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Fourth Year PhD Student
Energy Resources Engineering Department
Monday, April 4, 2022
12:15 PM - 1:15 PM
Dynamic mode decomposition (DMD) is a powerful data-driven technique for construction of reduced-order models (ROMs) of complex dynamical systems. Despite its popularity, DMD and other singular-value decomposition (SVD) based techniques (e.g., POD) struggle to formulate accurate ROMs for advection-dominated problems because of the nature of SVD-based methods. We investigate this shortcoming of conventional POD and DMD methods formulated within the Eulerian framework. Then we propose a Lagrangian-based DMD method to overcome this so-called translational problem. Our approach is consistent with the spirit of physics-aware DMD since it accounts for the evolution of characteristic lines. Furthermore, we address the limitation of Lagrangian DMD in hyperbolic problems with shocks and propose a physics-aware DMD based on hodograph transformation. This strategy is consistent with the spirit of physics-aware DMDs in that it retains information about shock dynamics. We also derive a theoretical error estimator for DMD extrapolation of numerical solutions, which allows one to monitor and control the errors associated with DMD-based ROMs approximating the physics-based models. Our analysis demonstrates the importance of a proper selection of observables, as predicted by the Koopman operator theory. That, in turn, facilitates the design of efficient algorithms for multi-scale/multi-physics simulations, e.g., by using ROMs as a surrogate to accelerate expensive Markov Chain Monte Carlo sampling used in inverse problems.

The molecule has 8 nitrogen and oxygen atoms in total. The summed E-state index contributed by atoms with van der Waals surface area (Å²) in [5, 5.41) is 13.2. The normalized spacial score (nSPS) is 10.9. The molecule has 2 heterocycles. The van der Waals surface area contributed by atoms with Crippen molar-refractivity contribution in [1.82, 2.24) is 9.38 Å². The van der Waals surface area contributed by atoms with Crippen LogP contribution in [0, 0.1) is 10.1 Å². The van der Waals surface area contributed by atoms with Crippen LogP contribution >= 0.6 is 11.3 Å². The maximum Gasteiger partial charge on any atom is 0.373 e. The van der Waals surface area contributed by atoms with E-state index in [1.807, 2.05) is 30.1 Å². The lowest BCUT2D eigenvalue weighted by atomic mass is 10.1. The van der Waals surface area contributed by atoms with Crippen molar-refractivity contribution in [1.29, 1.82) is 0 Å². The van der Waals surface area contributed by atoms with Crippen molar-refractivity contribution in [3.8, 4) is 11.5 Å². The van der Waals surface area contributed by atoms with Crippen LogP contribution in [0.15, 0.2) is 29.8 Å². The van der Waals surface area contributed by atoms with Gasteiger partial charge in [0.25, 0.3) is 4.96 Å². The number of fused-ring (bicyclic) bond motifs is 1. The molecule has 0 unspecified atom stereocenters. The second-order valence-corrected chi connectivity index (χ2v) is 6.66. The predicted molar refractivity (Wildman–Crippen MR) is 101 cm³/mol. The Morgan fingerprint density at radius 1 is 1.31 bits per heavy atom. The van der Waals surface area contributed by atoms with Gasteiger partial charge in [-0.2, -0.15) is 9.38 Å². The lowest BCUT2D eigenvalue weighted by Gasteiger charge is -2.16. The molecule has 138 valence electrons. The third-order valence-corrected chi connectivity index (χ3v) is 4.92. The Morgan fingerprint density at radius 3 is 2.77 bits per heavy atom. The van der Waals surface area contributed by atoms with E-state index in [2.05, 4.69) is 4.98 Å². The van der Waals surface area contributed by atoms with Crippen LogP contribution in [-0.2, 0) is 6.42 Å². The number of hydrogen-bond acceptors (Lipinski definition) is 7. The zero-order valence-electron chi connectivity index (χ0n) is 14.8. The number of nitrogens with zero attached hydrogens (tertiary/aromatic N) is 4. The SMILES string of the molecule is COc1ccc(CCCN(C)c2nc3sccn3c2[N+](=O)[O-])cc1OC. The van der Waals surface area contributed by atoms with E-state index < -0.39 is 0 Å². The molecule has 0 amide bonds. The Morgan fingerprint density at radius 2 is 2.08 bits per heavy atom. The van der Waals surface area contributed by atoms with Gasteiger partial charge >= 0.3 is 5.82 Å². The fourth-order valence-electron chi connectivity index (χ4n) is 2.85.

Hannah Lu is a fourth year PhD student in Energy Resources Engineering Department of Stanford University, advised by Daniel M. Tartakovsky. Her research interests lie in the field of scientific computing, reduced order modeling, uncertainty quantification and machine learning in applications of environmental fluid mechanics. She received EDGE Doctoral Fellowship, Frank G. Miller Fellowship Award and Henry J. Ramey, Jr. Fellowship Award from Stanford, Student Travel Award from SIAM Conference on UQ, and NSF Fellowship from MMLDT-CSET Conference.